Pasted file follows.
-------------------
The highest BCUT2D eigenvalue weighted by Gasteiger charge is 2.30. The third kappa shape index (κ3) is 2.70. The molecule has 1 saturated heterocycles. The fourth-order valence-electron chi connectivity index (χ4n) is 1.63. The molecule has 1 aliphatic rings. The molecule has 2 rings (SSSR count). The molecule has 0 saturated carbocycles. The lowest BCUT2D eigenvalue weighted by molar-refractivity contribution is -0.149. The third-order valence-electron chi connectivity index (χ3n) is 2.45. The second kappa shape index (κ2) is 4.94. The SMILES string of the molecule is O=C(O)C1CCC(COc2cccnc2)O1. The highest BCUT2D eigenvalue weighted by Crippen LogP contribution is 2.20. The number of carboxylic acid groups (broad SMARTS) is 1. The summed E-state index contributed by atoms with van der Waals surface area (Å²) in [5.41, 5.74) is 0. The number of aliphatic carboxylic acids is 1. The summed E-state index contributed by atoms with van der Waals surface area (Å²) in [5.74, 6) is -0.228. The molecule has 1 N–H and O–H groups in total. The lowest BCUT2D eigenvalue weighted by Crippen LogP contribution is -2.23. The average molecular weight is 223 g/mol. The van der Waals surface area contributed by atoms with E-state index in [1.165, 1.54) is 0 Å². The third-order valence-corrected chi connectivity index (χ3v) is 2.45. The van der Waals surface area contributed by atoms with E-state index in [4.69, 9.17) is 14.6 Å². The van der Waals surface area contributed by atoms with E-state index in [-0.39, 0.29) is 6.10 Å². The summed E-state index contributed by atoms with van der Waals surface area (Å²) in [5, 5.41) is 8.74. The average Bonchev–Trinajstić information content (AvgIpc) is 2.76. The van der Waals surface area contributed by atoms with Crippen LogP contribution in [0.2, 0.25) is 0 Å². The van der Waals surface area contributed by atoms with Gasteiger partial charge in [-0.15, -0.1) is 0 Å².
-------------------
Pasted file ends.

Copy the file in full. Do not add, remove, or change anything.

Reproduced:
The highest BCUT2D eigenvalue weighted by Gasteiger charge is 2.30. The third kappa shape index (κ3) is 2.70. The molecule has 1 saturated heterocycles. The fourth-order valence-electron chi connectivity index (χ4n) is 1.63. The molecule has 1 aliphatic rings. The molecule has 2 rings (SSSR count). The molecule has 0 saturated carbocycles. The lowest BCUT2D eigenvalue weighted by molar-refractivity contribution is -0.149. The third-order valence-electron chi connectivity index (χ3n) is 2.45. The second kappa shape index (κ2) is 4.94. The SMILES string of the molecule is O=C(O)C1CCC(COc2cccnc2)O1. The highest BCUT2D eigenvalue weighted by Crippen LogP contribution is 2.20. The number of carboxylic acid groups (broad SMARTS) is 1. The summed E-state index contributed by atoms with van der Waals surface area (Å²) in [5.41, 5.74) is 0. The number of aliphatic carboxylic acids is 1. The summed E-state index contributed by atoms with van der Waals surface area (Å²) in [5.74, 6) is -0.228. The molecule has 1 N–H and O–H groups in total. The lowest BCUT2D eigenvalue weighted by Crippen LogP contribution is -2.23. The average molecular weight is 223 g/mol. The van der Waals surface area contributed by atoms with E-state index in [1.165, 1.54) is 0 Å². The third-order valence-corrected chi connectivity index (χ3v) is 2.45. The van der Waals surface area contributed by atoms with E-state index in [4.69, 9.17) is 14.6 Å². The van der Waals surface area contributed by atoms with E-state index in [-0.39, 0.29) is 6.10 Å². The summed E-state index contributed by atoms with van der Waals surface area (Å²) in [5, 5.41) is 8.74. The average Bonchev–Trinajstić information content (AvgIpc) is 2.76. The van der Waals surface area contributed by atoms with Crippen LogP contribution in [0.2, 0.25) is 0 Å². The van der Waals surface area contributed by atoms with Gasteiger partial charge in [-0.15, -0.1) is 0 Å².